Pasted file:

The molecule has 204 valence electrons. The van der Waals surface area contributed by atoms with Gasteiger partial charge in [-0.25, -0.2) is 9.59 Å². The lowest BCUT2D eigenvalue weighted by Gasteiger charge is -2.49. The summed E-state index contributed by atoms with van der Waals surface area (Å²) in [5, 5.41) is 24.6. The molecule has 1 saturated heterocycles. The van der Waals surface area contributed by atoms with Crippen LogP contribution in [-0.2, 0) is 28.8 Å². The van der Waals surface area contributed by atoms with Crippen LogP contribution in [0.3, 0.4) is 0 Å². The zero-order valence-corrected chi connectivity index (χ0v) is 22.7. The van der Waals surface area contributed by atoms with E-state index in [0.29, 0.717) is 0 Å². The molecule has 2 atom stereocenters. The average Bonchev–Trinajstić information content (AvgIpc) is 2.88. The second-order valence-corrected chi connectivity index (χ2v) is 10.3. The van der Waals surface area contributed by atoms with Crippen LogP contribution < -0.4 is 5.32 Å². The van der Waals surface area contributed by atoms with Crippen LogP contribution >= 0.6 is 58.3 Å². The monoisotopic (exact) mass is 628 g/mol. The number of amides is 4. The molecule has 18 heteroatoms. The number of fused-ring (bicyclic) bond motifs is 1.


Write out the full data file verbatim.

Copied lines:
The molecule has 204 valence electrons. The van der Waals surface area contributed by atoms with Gasteiger partial charge in [-0.25, -0.2) is 9.59 Å². The lowest BCUT2D eigenvalue weighted by Gasteiger charge is -2.49. The summed E-state index contributed by atoms with van der Waals surface area (Å²) in [5, 5.41) is 24.6. The molecule has 1 saturated heterocycles. The van der Waals surface area contributed by atoms with Crippen LogP contribution in [-0.2, 0) is 28.8 Å². The van der Waals surface area contributed by atoms with Crippen LogP contribution in [0.3, 0.4) is 0 Å². The zero-order valence-corrected chi connectivity index (χ0v) is 22.7. The van der Waals surface area contributed by atoms with E-state index in [0.29, 0.717) is 0 Å². The molecule has 2 atom stereocenters. The average Bonchev–Trinajstić information content (AvgIpc) is 2.88. The second-order valence-corrected chi connectivity index (χ2v) is 10.3. The van der Waals surface area contributed by atoms with Crippen LogP contribution < -0.4 is 5.32 Å². The van der Waals surface area contributed by atoms with Crippen LogP contribution >= 0.6 is 58.3 Å². The monoisotopic (exact) mass is 628 g/mol. The number of amides is 4. The molecule has 18 heteroatoms. The number of fused-ring (bicyclic) bond motifs is 1.